Newspaper Page Text
AT WAR DOWN SOUTH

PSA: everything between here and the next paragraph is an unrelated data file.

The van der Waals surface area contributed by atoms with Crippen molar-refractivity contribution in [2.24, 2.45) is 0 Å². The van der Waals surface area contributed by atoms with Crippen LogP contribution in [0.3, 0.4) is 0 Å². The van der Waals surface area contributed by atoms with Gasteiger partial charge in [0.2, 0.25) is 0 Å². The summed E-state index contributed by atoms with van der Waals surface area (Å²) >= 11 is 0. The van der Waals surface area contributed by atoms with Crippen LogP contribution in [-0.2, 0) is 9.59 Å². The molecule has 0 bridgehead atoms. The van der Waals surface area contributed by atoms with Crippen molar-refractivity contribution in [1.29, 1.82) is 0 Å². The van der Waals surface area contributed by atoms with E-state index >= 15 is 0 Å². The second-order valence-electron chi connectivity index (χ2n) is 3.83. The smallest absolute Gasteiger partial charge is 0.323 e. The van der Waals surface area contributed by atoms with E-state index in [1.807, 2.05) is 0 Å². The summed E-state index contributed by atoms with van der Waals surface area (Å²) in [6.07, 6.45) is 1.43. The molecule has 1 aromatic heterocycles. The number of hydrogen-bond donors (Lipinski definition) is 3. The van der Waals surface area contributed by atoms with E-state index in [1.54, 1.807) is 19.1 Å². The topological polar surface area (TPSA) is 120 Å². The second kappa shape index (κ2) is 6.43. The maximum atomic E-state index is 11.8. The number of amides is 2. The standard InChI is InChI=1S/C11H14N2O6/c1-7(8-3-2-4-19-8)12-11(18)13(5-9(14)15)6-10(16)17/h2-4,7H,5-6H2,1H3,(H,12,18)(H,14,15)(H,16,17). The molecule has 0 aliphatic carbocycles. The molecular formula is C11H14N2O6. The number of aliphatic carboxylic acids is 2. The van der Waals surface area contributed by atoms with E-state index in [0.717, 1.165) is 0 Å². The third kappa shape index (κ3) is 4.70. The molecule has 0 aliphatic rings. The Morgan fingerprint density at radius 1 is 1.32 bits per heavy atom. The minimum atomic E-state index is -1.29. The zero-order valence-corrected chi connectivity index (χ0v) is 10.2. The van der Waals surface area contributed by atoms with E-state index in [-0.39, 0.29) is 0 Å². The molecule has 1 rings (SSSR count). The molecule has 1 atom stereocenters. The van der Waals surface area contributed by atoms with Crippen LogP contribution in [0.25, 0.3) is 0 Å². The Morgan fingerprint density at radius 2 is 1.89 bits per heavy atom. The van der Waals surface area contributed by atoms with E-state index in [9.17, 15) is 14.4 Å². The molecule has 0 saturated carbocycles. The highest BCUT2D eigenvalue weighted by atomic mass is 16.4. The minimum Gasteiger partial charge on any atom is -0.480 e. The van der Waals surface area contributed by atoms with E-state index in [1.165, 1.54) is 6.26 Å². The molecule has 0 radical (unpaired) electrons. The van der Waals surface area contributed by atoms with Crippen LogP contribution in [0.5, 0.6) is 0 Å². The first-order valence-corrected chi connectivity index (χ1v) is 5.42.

OVER 2000 MEN KILLED IN BAT TLE AT PLATANAR. Salvadorean Troops Defeated Guate malan Army—Honduras Is Making Common Cause with Salvador— Un cle Sam to Help Settle Dispute— General Rigalado Killed by Scouts. San Salvador, July 16.—Saturday night the Salvadorean army again at tacked the Guatemalan forces at Plat anar and obtained a victory over them, the Guatemalans suffering a loss of 2000 men in killed, wounded and prisoners. The Guatemalan army, which invad ed Honduras by way of Santa Fe, was repulsed by the Honduran army. Hon duras is making common cause with Salvador. President Bonilla of Honduras says: "Honduras has not declared war. Guatemala invaded the territory of Honduras without previous declara tions." Mediation Will Be Accepted. Both Guatemala and Salvador have accepted the tender of the good offi ces of the United States government, looking to a settlement of their differ ences. Honduras Is Forced Into It. The fact that Honduras has been drawn into the Central American con flict complicates the situation there President Bonilla of Honduras may be compelled by President Zelaya of Nic aragua and President Escalon of Sal vador, both of whom are said to be enemies of President Estrada Cabrera of Guatemala, to take sides with them It is now known that General Re galado of Salvador lost his life in s scouting expedition. He was in com mand of his army on the border of Guatemala, when he resolved to ex plore within the border of Guatemala He started out accompanied only by the adjutant and a small escort, when he came unexpectedly upon a large body of Guatemalan regulars, who overwhelmed his force. Regalado and his escort sold their lives dearly, mak ing a heroic fight and killing many of their foes, but they were extermina ted. No quarter was asked. The consul general of Mexico Tegucigalpa, capital of Honduras reports officially that in spite of the strict neutrality heretofore maintain ed by the Honduras government, the territory of that country was invaded by Guatemalan troops when a conflict occurred. This invasion was an act of war. Honduras has more than 50,000 mi litia, mostly well armed, and will prove a valuable ally of Salvador and the revolutionists. It is not believed in Central Amer ica that the United States will at tempt by moral suasion to bring about peace. The Guatemalan revolutionists say they will accept any president fc that country that may be jointly agreed upon by President Diaz and President Roosevelt Guatemala Protects Border. The Guatemalan government is en deavoring in good t faith to protect it southern border. General Barillas who is admitted to be the chief of the revolution, is still in this city. There is great interest in the wa here and the public sympathy is with Salvador, who is Mexico's friend and ally in Central America, and with Honduras. Salvador has received an important loan and is in a position to make long campaign. MORE MONEY FOR IRRIGATION Northwest Gets Greater Amount Than Expected. The secretary of the interior has in creased the appropriation heretofore made from the land reclamation fund for six of the most important irriga tion 1 rejects as follows: K'umath, Oregon, from $1,000,000 to $2,00(i.C00; Hondo. New Meximo, from £240000 to $336.000; Minidoka, Idaho from $1,300,000 to $1,550,000; Truckee Carson, Nevada, from $3,000,000 to $3 700.C00; Payette, Idaho, from $L 000 to $1,490,000; Lower Yellowstone Mortana, from $1,900,000 to $2,700,000 The increases were made because of the advance in the price of labor and building material FOUGHT FIERCE DUEL. Two Frenchmen Scrap Over Dreyfus Trial. The scene of tumultous disorder which marked the enactment of the law restoring Alfred Dreyfus to the army was followed by a bloody duel, iin which Under Secretary of Scate Sarraut was dangerously wounded by the sword of M. Pugliesi-Conti. The duel assumed the aspect of a veritable combat between the government and the opposition, as M. Sarraut's sec onds were Ministers Clemenceau and Thomson, while M. Pugliesi-Conti's seconds, Millevoye and General Jacquet, were drawn from the ele ments which bitterly resist the gov ernment's rehabilitation of Dreyfus. Carl Gilg Fatally Shot. L. D. Bolton, a real estate man, shot and killed Carl Gilg, a well known rancher, at Clayton. N. M. Bolton had had trouble with a young man named Hobson. Gilg interfered and was shot dead. Bolton was arrested and taken to Trinidad. KILLED HER BROTHER. Esther Mitchell Shot Him in Depot at Seattle. Esther Mitchell shot aud instantly killed her brother, George Mitchell, at Seattle last Thursday afternoon in the waiting room of the Union depot. The shot was fired just as Mitchell rose to take the evening train for Oregon. The brother, who was acuitted only the Tuesday before of slaying Franz Ed mund Creffielc 1 , the leader of the "holy ro lers," dropped in his his tracks. Esther Mitchell was at once arrested. The Mitchells, George, Perry and Fred, were sitting with Esther on a bench in the big waiting room, talking together and apparently on the best of terms. When the Oregon train was announced, George Mitchell rose and started forward. His sister stepped to his side and,pressing the revolver close to his head, pulled the trigger before anyone had realized what was happen ing. Esther Mithcell is the sister to avenge whose alleged ill treatment George shot Creffield. She has refused to have any thing to do with her brother since the shooting. Thursday was the first time time they have been seen together on good terms. Esther Mitchell made the following statement: Mrs. Creffield and I talked over the matter of killing George. The one that had the best chance was to do it. Mrs. Creffield bought the gun. We were at the room about 4 o'clock during the afternoon and I thought that I would have a better chance to do it than Mrs. Creffield gave me the gun and I was to do it. We agreed that it was to be done as soon as posssible. Mrs Creffield had been out once or twice looking for George and ifjshe had got the chance she would have done it and I would have done the same. The first that got a chance was to do it. I wolud have done it before if I had got a chance. " Esterh Mitchell is the 18 year old girl for whom her brother George shed the blood of Franz Edmund Creffield, when he shot down the leader of the so called"holy rollers" in Seattle, May 7. It was because of her alleged ruin by the fanatical leader that Mitchell too a life and risked his own, aDd the cold blooded murder of George Mitchel is his reward. DO WI E AND VOLIVA TALK. Rivals in Zion City Both Address the People. Chicago, July 15.—John Alexander Dowie sat in the conservatory at Shi loh house Sunday and preached to those who would listen, while his young rival, Wilbur Glen Voliva, ad dressed a congregation of several thousand in the tabernacle. The decision of Judge Landis as to the property rights in Zion City is ex pected this week. Both sides are sure of a decision in their favor. Seven Children Drown. Cedar Rapids, Iowa.—Eight children at a picnic on a river bimk only three blocks from home went wading. The smallest one slipped into a deep hole in the river and in trying to rescue her seven others were drowned. The dead: Lucile Sweeding,aged 7; Hazel Svveed ing, 14; Gladys Sweediug, TO; Josie Sweeding, 12; Ruth Coyle. 9, Souix City;|Cora Coyle, 9, Souix City; Clara Usher, J6. Ruth Klersey, the only survivor,said they were wading when Lucille Sweed ing slipped off a shelf on the river bot tom into a deep hole. Hazel Sweeding rushed after her, slipped into a hole, then the next girl rushed after her aud so they kept trying to save each other untill all except Ruth Klersey had drowned. She then rail home and gave the alarm. Four of the bodies were quickly removed from the water, but it was too late to resuscitate them. All the bodies have been recovered. '•THE GIRL 1 LEFT BEHIND ME." Douglas Company to Present Military Drama This Week. Belasco & Fyles' military drama, "The Girl 1 Left Behind Me," is the offering of the Byron Douglas com pany at the Columbia theater, corner Howard and First streets, Spokane, this week. The locale of the play is a'b western frontier army post in com mand of General Kennion. An Indian uprising is threatened, and a scouting party is sent out to watch the Reds. In the party are Lieutenants Parlow and Hawkesworth. The former is the affianced husband of Kate Kennion, daughter of the commander. He proves a coward on the expedition, but on the return of the comand to the fort he shifts the blame to the shoulders of Lieutenant Hawkesworth, who, to prove his bravery, is sent on a danger ous expedition to bring relief to the fort. During a post ball on the following night the Indians surround the fort, and are to attack at daybreak. The gairison is outnumbered and General Kennion is about to shoot his daughter to prevent her capture by the savages when a bugle call is heard and rein forcements come to the aid of the be sieged garrison. Byron Douglas will have the role of Lieutenant Hawkes worth, Miss Henriette Browne will ap pear as Kate Kennion. The part of Lieutenant Parlow will be taken by Thomas Clark, a new addition to the company, and W. J. Montgomery will appear as Scar Brow, an educated In dian. Popular prices prevail. Blanche Ring is to star next season under the Dillingham management, using Lulu Glaser's late vehicle. "Miss'of Dolly Dollars." It is now announced that Forbes . Robertson and Gertrude Elliott will 1 tour America next season in George Bernard Shaw's ' Caesar and Cleo patra." BESTRCTIVE STORMS 1 CHICAGO AND DENVER. I MANY KILLED AND INJURED IN, I ! I ^ Bolt Struck Tree Where Persons Had as Taken to Shelter—Buildings Were Set on Fire and Lightning Struck Cable of Telephone Company—Boy Killed and Lady Dead in Storm. One person was killed and four oth ers seriously burned by lightning Sun day while seeking shelter from a rain storm under a tree at Iowa street and the Lake Shore drive. Chicago. The injured: William Haupers, George Homan, Charles Steeling, Jo seph Steeling. Several buildings were struck by j j j ; "I ! I „„ lightning and set on hie, the most sc-j riously damaged being the residence of Archbishop James E. Quigley, at 623 North State street, which sustain ed a loss of about $10.000. The bolt of lightning is thought to have struck a cable of the telephone company, as nearly every telephone bell on the north exchange was rung. In a Denver Storm. During a downpour of rain at Den ver Colorado, Charles Hollingshead, Jr., aged 10, was killed by lightning, and Miss Eliza Hann. agetî 34, died of heart failure, due to overexertion in running through the storm to her home. Both deaths were reported to the coroner today. Young Hollings head was returning home, when light ning struck a telegraph pole near where the boy was walking and tin flooded sidewalk communicated the deadly fluid to his body. OUR DIPLOMATS ARE BUSY MEN. In Efforts to Establish Peace in War ring Central America. Panama. July 15.—United States Ministers Combs, at Guatemala City, and Merry, at San Salvador, have ap proached respectively Presidents Ca brera and Escalon in an endeavor to reestablish peace between Guatemala and Salvador. President Cabrera in formed Mr. Combs that he is willing to enter into negotiations for peace, provided the United States govern ment will guarantee that further hos tilities against Guatemala will cease. Assistant Secretary of State Bacon on Saturday, cabled instructions to Messrs. Combs and Merry to renew their efforts to establish a permanent peace between Guatemala and Salva dor. Nicaragua to Remain Neutral. The Associated Press has received the following statement from Presi dent Zalaya of Nicaragua: "Nicaragua is, has been and will re main neutral." Guatemala, with a strong army, has invaded Honduras and Salvador, and T battles are being fought in both conn tries. Guatemalan troops are clng in Honduras. advan SHELTER FOR THE HOMELESS. Permanent Homes to Be Built at San Francisco. A corporation composed of the mem bers of the finance committee, to gether with Governor Pardee and Mayor Schmitz, having at its command $3.750,000 of the relief fund, will im mediately proceed to erect permanent houses for the shelter of the San Fran cisco homeless. This course was de- , eided on in a set of resolutions adopt ed at a meeting of the committee. The; step is the first taken to provide shel ter that has been made in the 90 days since the disaster. KILLED AT GRADE CROSSING. Three Dead When Manhattan Beach Express Strikes. Three persons were killed Sunday in a grade crossing accident on the Long Island Railroad company's Man a'b at t an beach line in New York. The dead: Samuel Meanly, aged 37. hotel keeper of Brooklyn; Samuel Meanly. Jr., his four-year-old son: Annie Mean ly, his five-year-old daughter. Mail Under Ground. Chicago The underground system for the transportation of mail in Chicago was inaugurated Monday, when the tunnel connection between the postoffice and j the LaSalle street station was put in operation. All the tunnels are part of the system of tunnels which under lie the city's streets and which aggre gate nearly 75 miles of underground electric lines for the transportation of freight. Will Go to Rome. David Lubin of Stockton Cal., was appointed the other day a member ot I lie permanent committee of the inter national institute of agriculture, with headquarters at Rome, Italy. Eugene G. Uaske'i of Detroit was appointed by t ,S a member O. , President Roosevelt as tiie international waterways commis sion to succeel George W. Smer de - ceased. Tax Collector Shoots Himself. To avoid the disgrace of arrest on the charge of defalcation, Albert O'Brien, tax collector of the borough Totowa, N. J., shot and killed him | self while officers were approaching his house. O'Brien's shortage approx imated $4000. -- j A Russion woman may not enter a university unless she is married. ' 1 1 ROOSEVELT'S BIGGEST BEAR. Hovr «he President Risked His Life to Get a l.arjçe Grlssty. I It was when ranching that his stead lne88 t wlth K n ln the face of a I charging bear was proved, says Me ! Clure's Magazine. It was then that he I got his biggest grizzly, whose sklu Is ^ now prized as one of Ills best trophies as well as a souvenir q*' a very excit ing incident in his life. He was camp ing alone in the foothillj of the Rock had wandered off with bis rifle in search of game. Coming sud denly on a huge grizzly he wounded it, ies, and and the bear retreated to cover in a j near-by thicket. As Roosevelt was en deavoring to locate the quarry from j the open the bear suddenly appeared. He fired, but the bullet did not stop the rush of the maddened animal, j Blowing bloody foam from Ills mouth, the bear charged straight at Roosevelt. ; "I waited until lie came to a fallen ! tree," wrote the hunter, "raking him I as he topped It with a ball which en tered his chest and went through the cavity of his body, but he neither swerved nor flinched, nnd at the mo ment I did not know that I had struck him. lie came steadily on, and ln an other second was almost upon me. I fired for bis forehead, but my bullet went low, entering his open mouth, smashing his lower jaw and going into his neck. I leaped to one side almost as I pulled the trigger, nnd through the hanging smoke the first thing I saw was Ills paw as he made a vicious side blow at me. The rush of his charge carried him past As he struck he lurched forward, leaving a pool of bright blood where his muzzle hit the ground ; but he recovered himself and made two or three Jumps onward, while T hurriedly jammed a couple of cart ridges Into the magazine—my rifle holding only four, nil of which I had fired. Then he tried to pull up. hut as he did so his muscles seemed sud denly to give way, his head dropped and he rolled over and over like a shot rnbblt Each of my three bullets had a Inflicted n mortal wound." The President has well earned the distinction of being a successful hunter He has killed every kind of North American big game. And yet there Is far more discussion of the habits nnd characteristics of wild animals ln writ ings than there Is record of the killing of game. j On just one occasion when living ln the west was Roosevelt hi danger of serious molestation. He was threatened when that physical vigor for which he had striven had come ln full meas ure. A big brawler, mistaking him for a tenderfoot, cursed him roundly, and. pointing two revolvers at him, ordered him to buy the drinks. Roosevelt, per fectly composed, made as If to comply with the request. But as he got within reach of his tormentor, with a rush born of Ids cleverness in boxing, he delivered a blow on the man's Jaw that stretched him full lengtn on the floor Meantime, the pistols had gone off Ihe bullets penetrating the ceiling nnd doing no harm to anybody. When the brawler opened his eyes he was ready j to surrender Ills guns and to cry for quarter. Wherefore, be It said that true to his laterday preaenment, Rooso velt, was never spoiling for a fight, but would not suffer an insult. A man sf his type Is not often insulted. Fact» A boot Krie Canal. Some taxpayers still associate, the Erie canal with a mule. These erring citizens forget the steam consort, says Leslie's Weekly. It was by steam consort standard, upon which the people of New York State two years a g G based their vote sanctioning the expenditure of $101,000,00 for an lin p rove d Erie canal, a practically new canal, known officially ns the Erie 100 Ton Barge canal. hence> that the new Erie canal, when What does $101,000.000 mean? It means that the now Erie canal Is to be the most costly artificial waterway In the world. It means that the Erio canal is to cost $1,000,000 more than the one at Suez. It means that the Erie canal is to cost twenty five times ns much as the Soo—-the greatest ship canal on earth in point of tonnage. It means that the Erie canal is to cost more than the Manchester ship canal, which cost a trifle of $75,000,000. It means that the new Erie 1,000-Ton Barge canal Is to cost even more than the world's most colossal engineering feat—the Panama canal. It means that $52,000,000 spent in the past and $9,000,000 spent ln the last decade must be added to the $101,000,000, and finished ln 1913, will have cost, old and new, a matter of $101,000,000, or some $11,000,000 more than the esti mate of the total cost of building Un cle Sam's Panama canal. Fg;fgra Contain a Polnon. Paragraphs have been extensively published ln the dally papers dealing with the researches of M. Lotsel, of Paris, on the recurrence of poisonous principles ln eggs. It seems that the yolk of the eggs of hens, ducks and tortoises contain a poison which, If In t jected into the veins or otherwise In , intr, (hi. nnimnl hndv causes oculated Into the animal body, causes death from its effects on the nervous system. The white of the tortoise's egg also contains a toxic substance. Why eggs are not poisonous as ordi narily used or even when eaten raw ' may be explained on the ground that the action of digestion alters the com position of the egg or at least modifies It so that 111 effects are avoided. In deed, It Is easy to show that certain foods at a particular stage of digestion 1 ijre "poisons." It Is the action of the jlver on such foods which robo them their power to do harm. N1GR01S TOLD TO GO OVIR 150 PUT ON A TRAIN AT TAKE CHARLES, H. Put on Same Train with Body of Ne a gro Murderer, White Folks of the i Town Invade Negro Quarters and Forced All of Them, Some Half Dressed, to Take to the Tran. Pa , ace of the Pope Said to Be in Sad New Orleans. July 17.—The work of a remarkable city housecleaning party which placed 150 negro men and wom en, on board a passenger train at Lake Charles, La., and shipped them out of the town and parish is told in the dis patches to this place. They were placed on the same train with the body of a negro who last week shot and killed the city marshal of Kön nings, La., and who subsequently died in jail at Lake Charles from wounds received while attempting to avoid ar rest. Shift ly bdfore midnight the negro tenderloin, known as the "Hole in the Wall," was invaded by several hundred white men, including some j members of the state militia on their way to the United States encampment. 1 The dispatch says: "House after house was visited and the inmates not even being given time I to dress, were taken out and turned over to a guard. The motley group was marched under guard of pistols to a water tank about a mile from town, a passenger train was stopped and the negroes put aboard and their fare paid as fair as the parish line, mem bers of the guard riding that far witn them. Some of the negro women were shipped away in their night dresses." VATICAN IS FALLING APART. Case of Decay. It has long been known that some parts of the Vatican are unsafe, but it lias just been discovered that the pal ace is practically falling to pieces. Even the corner where the popes apartments ar erahle strengthening, and the pontiff j is moving out. The walls, which are j 1 ! j I situated needs eonsid- j cracked, bulging and leaning outward, will be temporarily strengthened im mediately. To make the whole build ing safe will require more than one hundred thousand dollars. Fatal Row at a Big Picnic. Oakland, Gal.. July 16.—William B. Francisco, was shot and instantly kill ed Sunday evening during a tight with two special officers al a butcher's pic nic at Shbllmound park. A brother of the dead man was wounded during the fight. L. H. Baldwin of San Fran cisco and George Starr of Oakland, two special officers who did the shoot ing, are in the county jail charged with murder. For Hu' fivsl time since h< in the Tombs prison, cliarg murder of Stanford White tect. Harry Kendall Thaw, Pittsburg millionaire, attei service Sunday in I lie prist Thaw Goes to Church. <1 with tin the arelii ilio youm ded diviiu a chapel. Bryan to See Historic Spots. William J. Bryan is visiting Oxford, Stratford on Avon. Edinburgh. Glas gow, Belfast., Cork and Dublin. He will return to London July 23, when he will go to Hawarden. b is been i SPOKANE Wholesale Product Prices. Vegetables—Potatoes, 60c cwt; cab bage, $2.50 cwt.; lettuce, 20c lb; rhu barb, $1.00 crate; onions, 30c doz., spinach, 75c crate; Walla Walla as paragus, 8c lb; radishes, 30c; toma toes, $3@4 crate; strawberries, $2.50 @3.50; cherries, $L75@2_; Walla Wat la peas, 5c lb; gooseberries, $1.75(0)2 crate; beets, 30c doz; new potatoes, $2.25 cwt;.; California red onions, 2; carrots, 30c doz. Oranges—$4.0U@4.50 box; lemons, fancy, $4.75@5 case; dried figs, 75® 80c; 10 lb box; figs in bulk, 6c lb; black figs, 10 lh package, 80c; Fard dates, 8®9c lb; golden dates, 7@8c lh ; cranberries, $15 bbl, $5 crate; ba nanas, $email@example.com bunch. Flour—Local, $4®4.75 bbl; Minne sota, $5.75®6 bbl. Butter and Eggs—Fresh ranch eggs, current receipts, $6.50 case; fresh ranch, selected, $6.50 case; best cream ery butter, 22c lb; cheese, twins, 15c lb; local ranch butter, 21c lb; Califor nia butter, 22c lb. Honey—$3.25®)3.50; strained honey, 8c lb. Sugar—Granulated cane sugar, $5.55 per 100 lbs; beet sugar, $5.a5 per 100 lbs. Coffee — Common package goods $16.25 per 100 lbs. Seed—Alfalfa, $14 cwt; red clover, $16.50 cwt; Kentucky bluegrass, $12.50 cwt; timothy, $5 cwt; opion sets, 8c lb; white clover, 17c. Wholesale Feed Prices. Bran, $16 ton; bran and shorts, $16 ® 18 ton; white shorts, $21 ton; corn $1.35 cwt; cracked corn, $1.45 cwt; timothy hay, $20@22 ton; alfalfa, $15 Ion; rolled barley, $1.30 cwt; whole oats, $1.60 cwt; chopped oats, $1.65 cwt; wheat, $1.20 cwt; red shorts, $18 Wholesale Meat Prices. Beef—Steers, dressed, 7@8c lb; cows, dressed, 5@7%c lb; mutton dressed, 10@12 1 / 4c lb; pork, 8I4@9c lb; bams, 13%c lb; bacon, 14c lb; lard 10®llc lb; dry salt extras, 10!4@llc lh; dry salt hacks, 1114c lb; veal, fan ley, small, 714c; veal, fancy, large, 3® ' be lb. MÏÏ M The critics keep telling us this Is not a literary age ; but just take a glimpse of the literature the publishers give u 9 ln the holiday season! Millions in It for somebody. And now authors are coining to the front every day in the week. j 1 I True poetry Is something awful, mys terious, as beautiful and terrible as tin lightning's leap in the collied heaven, charming the eye with dread and rou lug the soul to a quick sense of the Power behind the mechanism of nature —Michael Monahan in Papyrus Maga zinc. ! Felix Adler says that it would be j much better If tlie people who have reached the top notch of society would set the fashions in literature instead of In clothes. He limits the possibilities, however, by insisting that it would have to be done intelligently.—Balti more American. Colonel Samuel Adams Drake, the well-known author and historian, has recently died at Keunehuukport, Me. He was the author of twenty-three books, mostly relating to historic events in New England and the middle west, and was considered an authority on United States history. Louise Collier VYillcox, furnishing a comment on Mrs. Edith Wharton's lit erary achievements to the Outlook an nual book number, gives more of a biographical sketch than 1ms often ap peared ln print. Mrs. Willoox says: "Born in New York in 1802, Mrs. Whar ton was the granddaughter of Gen. Ebenezer Stevens, of Revolutionary fame, and, coming of distinguished par entage In afllueut circumstances, all that careful instruction, travel, and cultivated surroundings could add to her genius were ready to hand. As one may easily surmise from the stories, much of her life has been spent in Italy, and the bloom of an easy familiarity with great painting and architecture Is everywhere dis j t . erll (bi e U p 0U )p 0 work. Like so many people who attain to individual excel lence, she was spared the leveling pro cess of regular schooling, and was taught by private tutors here ami abroad. A very early familiarity with French, German, and Italian gave her the basis for wide reading, und when she came upon Goethe she was more prepared than the average to take to heart his counsels and perfection and reach after a high and effective culture. At any rate, it is to Goethe above ail other literary Influences that Mrs. Wharton feels indebted. She lias been at all times a diligent reader of stand ard fiction, and her taste Includes George Eliot, the ethical teacher, no less than Flaubert, the craftsman's master. Balzac, Thackeray, Dickens and Meredith she has re-read so fre quently that she contentedly falls in ar far as current fiction i real ' 8 as far as current notion goes. Her interest in biology is great, and in whatever touches upon the history of human thought. In 1 885 she married Edward Wharton, of Boston, and four years later began contributing, in the first instance verse, and later stories to Scribner's Magazine. With the publica tion ol' 'The Greater Inclination,' she became a force to he reckoned with." Of "The House of Mirth." Mrs. Will cox remarks that the environment Is one Mrs. Wharton was particularly suited to draw. CANE-SEAT CHAIRS CONDEMNED. Smoot I»-.Surfi»«»«» "Tourlut" ( hair» Non Deoli* rud .Most Unhealthy. The tourist sleeping car used on the railroad lines beyond Chicago and SL Louis have been spoken of frequently as more sanitary than the upholstered Pullmans, and, therefore, in addition to their cheapness, a desirable point to most of the sick travelers, they were supposed to be cleaner, for the seat* are covered with cane and have no nooks to harbor dust and germs. Phy sicians have strongly denounced the up holstered ears as promoters of the spread of tuberculosis. The railroad people have had some tests made to off set that denunciation with statistics. Dr. Charles B. Dudley, the chief chem ist of the Pennsylvania Railroad, lia* made an investigation of the contents of car upholstery, and has reported to the American Public Health Associa tion. I)r. Dudley shows that prolonged exposure to tuberculosis in the air ia necessary if travelers are to take the disease from this source of infection, lie says that two days of strong light and five days of diffused light will sterilize the germs. This argument cL.es not seem to show that passenger* bound to the West in tourist sleepers witli tuberculosis patients may not run the risk of infection, especially if they are ln delicate health, and prepared to contract the disease. No germs were found from the examinations made of the contents of the cars known to have been occupied by passengers suffering from tuberculosis. In ninety-six exam inations of the air found in such car* only one test showed the presence of the bacillus. To inform himself as to the relative danger of textile fabric* and smooth surfaces, Dr. Dudley mad® experiments with several kinds in each class, and his results go to show that danger from infection from upholstered furniture is much less than from the naked, smooth surfaces. — Brooklyn Eagle. Fish make excellent brain food; evea ishiua stimulates the iuiairimition.